8:00 AM. On time. And Deb is already here. And there are scripts on the table for us to read. And there’s coffee! And a wifi password! Oh, this has already surpassed my expectations. Jasmine arrives. Patrick is having some well-earned sleep. To me he has become an elusive fairy-godfather who worked through the night to deliver us an incredibly crafted play to bring to life. The script is entitled “Possession”. And, yes, it does involve an elephant-shaped wicker table. And the conflict between two women, a hoarder and her well-intentioned family member, at odds over the inherent value of stuff. And whether the table is, in fact, a table, or an elephant sculpture. I read it. I love it. It’s 10 pages (not, 17, thank you Patrick!). It’s about people I’m related to. You see, I have the I-break-at-yard-sales gene. (That’s a thing, right?) I fight that gene tooth and nail, but I have it. Third kismet moment.
In the script there’s a squabble over an opal ring. An opal ring, really? Fourth kismet moment.
And we began. In spite of having Debera Lund as our director, I was certain this would have to be a day of blocking and memorizing. How can you possibly find the depth and soul of a character whose ink is barely dry in 10 hours? How can you create a backstory and undercurrents to the character relationships before lunch with a story that has just been read for the first time. Well, you can. You SO can! And, all of a sudden, I recalled days of working summer theatre twenty years ago….when ten days seemed more than sufficient to work on a full-length musical and fill a 1,300 seat house for two weekends. It’s called total immersion. We had a day. But we had that WHOLE day. There was no world outside to attend to. Yes, we took breaks. Yes, we ate lunch. But those were the moments when the things we worked on took the time to seep into our limbic centers. There were no distractions. No one needed us to make their lunches. No one needed a ride to a friend’s house. No one needed to take over the kitchen with three friends to make cupcake sans recipe. And not a single person brought mud potion into the rehearsal room and accidentally spilled it.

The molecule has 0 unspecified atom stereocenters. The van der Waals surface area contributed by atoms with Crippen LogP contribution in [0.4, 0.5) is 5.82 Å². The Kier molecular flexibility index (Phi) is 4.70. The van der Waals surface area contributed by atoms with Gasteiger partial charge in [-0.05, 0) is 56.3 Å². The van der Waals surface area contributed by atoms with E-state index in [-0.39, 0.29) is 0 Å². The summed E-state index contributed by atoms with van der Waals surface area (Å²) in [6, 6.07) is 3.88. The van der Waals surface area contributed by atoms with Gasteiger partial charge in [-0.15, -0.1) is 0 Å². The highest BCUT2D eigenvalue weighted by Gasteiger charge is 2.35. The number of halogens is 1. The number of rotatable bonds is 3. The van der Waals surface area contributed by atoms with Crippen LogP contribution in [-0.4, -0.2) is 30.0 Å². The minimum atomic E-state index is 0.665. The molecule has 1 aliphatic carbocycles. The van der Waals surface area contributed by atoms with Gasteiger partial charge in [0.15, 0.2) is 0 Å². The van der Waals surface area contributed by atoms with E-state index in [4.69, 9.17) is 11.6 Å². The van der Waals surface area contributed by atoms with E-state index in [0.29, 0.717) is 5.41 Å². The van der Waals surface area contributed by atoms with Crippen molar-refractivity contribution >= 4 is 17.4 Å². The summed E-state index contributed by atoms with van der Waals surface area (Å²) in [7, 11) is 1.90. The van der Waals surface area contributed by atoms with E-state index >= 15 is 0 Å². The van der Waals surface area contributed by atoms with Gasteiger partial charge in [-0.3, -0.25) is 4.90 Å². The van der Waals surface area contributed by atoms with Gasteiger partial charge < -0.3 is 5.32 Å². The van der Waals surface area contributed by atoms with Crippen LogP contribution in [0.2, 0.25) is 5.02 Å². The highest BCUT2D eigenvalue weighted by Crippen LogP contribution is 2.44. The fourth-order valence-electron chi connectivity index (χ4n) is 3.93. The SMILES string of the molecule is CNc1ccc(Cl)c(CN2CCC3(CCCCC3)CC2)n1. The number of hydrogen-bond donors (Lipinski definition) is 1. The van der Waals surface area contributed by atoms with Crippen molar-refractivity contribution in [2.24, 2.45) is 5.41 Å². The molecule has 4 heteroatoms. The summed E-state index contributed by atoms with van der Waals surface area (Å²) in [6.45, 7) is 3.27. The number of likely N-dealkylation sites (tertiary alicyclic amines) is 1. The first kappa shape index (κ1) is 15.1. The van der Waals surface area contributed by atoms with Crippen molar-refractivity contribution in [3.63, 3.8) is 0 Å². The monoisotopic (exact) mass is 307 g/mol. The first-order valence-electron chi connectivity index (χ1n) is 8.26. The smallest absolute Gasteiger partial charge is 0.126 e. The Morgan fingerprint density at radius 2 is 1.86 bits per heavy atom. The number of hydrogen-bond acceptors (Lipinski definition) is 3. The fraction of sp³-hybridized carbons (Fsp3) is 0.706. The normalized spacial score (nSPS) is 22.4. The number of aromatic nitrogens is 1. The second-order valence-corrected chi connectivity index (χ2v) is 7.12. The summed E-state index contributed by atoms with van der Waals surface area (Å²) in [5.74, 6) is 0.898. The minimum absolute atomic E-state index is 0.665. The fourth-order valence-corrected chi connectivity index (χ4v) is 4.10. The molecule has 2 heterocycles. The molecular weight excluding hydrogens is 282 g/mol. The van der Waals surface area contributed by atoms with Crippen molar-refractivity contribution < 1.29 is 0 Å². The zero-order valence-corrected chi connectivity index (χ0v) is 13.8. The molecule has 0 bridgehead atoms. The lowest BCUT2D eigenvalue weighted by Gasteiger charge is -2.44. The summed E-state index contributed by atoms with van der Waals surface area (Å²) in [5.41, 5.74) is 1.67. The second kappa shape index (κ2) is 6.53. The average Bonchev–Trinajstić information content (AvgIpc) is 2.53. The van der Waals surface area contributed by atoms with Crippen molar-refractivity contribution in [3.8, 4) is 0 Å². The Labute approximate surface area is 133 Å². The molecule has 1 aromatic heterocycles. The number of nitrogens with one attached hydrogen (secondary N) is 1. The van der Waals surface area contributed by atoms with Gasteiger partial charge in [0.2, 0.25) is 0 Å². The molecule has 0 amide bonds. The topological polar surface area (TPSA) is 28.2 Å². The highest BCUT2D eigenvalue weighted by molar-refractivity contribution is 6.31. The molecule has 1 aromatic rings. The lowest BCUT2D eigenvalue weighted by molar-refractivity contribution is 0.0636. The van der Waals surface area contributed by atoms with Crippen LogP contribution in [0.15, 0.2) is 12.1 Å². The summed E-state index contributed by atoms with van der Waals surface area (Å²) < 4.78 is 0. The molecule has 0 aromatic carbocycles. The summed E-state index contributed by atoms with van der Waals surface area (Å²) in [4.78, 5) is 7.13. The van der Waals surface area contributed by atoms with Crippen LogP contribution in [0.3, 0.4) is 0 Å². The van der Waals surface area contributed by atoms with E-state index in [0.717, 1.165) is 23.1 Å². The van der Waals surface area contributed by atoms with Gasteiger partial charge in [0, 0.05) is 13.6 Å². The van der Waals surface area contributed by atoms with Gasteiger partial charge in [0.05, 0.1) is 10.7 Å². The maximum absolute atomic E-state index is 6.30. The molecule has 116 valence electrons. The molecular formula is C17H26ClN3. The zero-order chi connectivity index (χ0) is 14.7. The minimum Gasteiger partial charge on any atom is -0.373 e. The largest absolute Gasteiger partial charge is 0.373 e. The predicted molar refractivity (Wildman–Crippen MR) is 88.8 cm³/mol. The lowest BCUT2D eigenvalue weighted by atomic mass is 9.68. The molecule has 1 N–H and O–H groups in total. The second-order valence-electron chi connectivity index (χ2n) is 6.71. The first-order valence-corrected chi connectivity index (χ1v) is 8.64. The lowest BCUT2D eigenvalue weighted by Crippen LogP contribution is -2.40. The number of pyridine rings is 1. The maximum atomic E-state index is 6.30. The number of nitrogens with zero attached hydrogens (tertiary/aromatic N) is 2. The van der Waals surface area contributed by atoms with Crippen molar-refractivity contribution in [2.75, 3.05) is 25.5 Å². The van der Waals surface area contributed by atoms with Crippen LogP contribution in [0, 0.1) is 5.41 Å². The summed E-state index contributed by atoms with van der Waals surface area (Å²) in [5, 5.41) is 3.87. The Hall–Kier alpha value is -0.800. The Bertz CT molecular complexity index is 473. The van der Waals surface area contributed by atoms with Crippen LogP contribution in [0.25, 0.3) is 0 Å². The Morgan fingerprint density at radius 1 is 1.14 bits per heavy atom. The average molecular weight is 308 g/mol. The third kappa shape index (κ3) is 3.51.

We blocked. We formed relationships between the characters beyond the story at hand. We got to know these two women Patrick created literally overnight out of a prompt and a commitment. Debera was there to share her metaphors, to guide us, to push us to change up our approach, and change it back, and find the sweet spot. She calls it “whiplash” directing. I call it brilliant.
Jasmine and I got to know each other pretty well, in an “I’m-sorry-I-have-to-grab-you-and-throw-you-on-this-pile-of-hoarded-stuff” sort of a way. (The director made me do it.) In spite of the fact that she was up most of the night writing a play for another team, she was good. She was quick. She was a lot of fun to work with. My character was sort of obviously nuts. Her character was more difficult, I thought, walking a fine line between being a supportive and loving family member and just having-it-up-to-HERE already!
We teched at five. Our show opened at 7:30. First up. And we did it. We formed characters out of Patrick’s well-placed words on a page and adrenalin and coffee and water and trust and thought and repetition. Fifth kismet moment. And I want to do it again.
~ Deirdre Hickok Bridge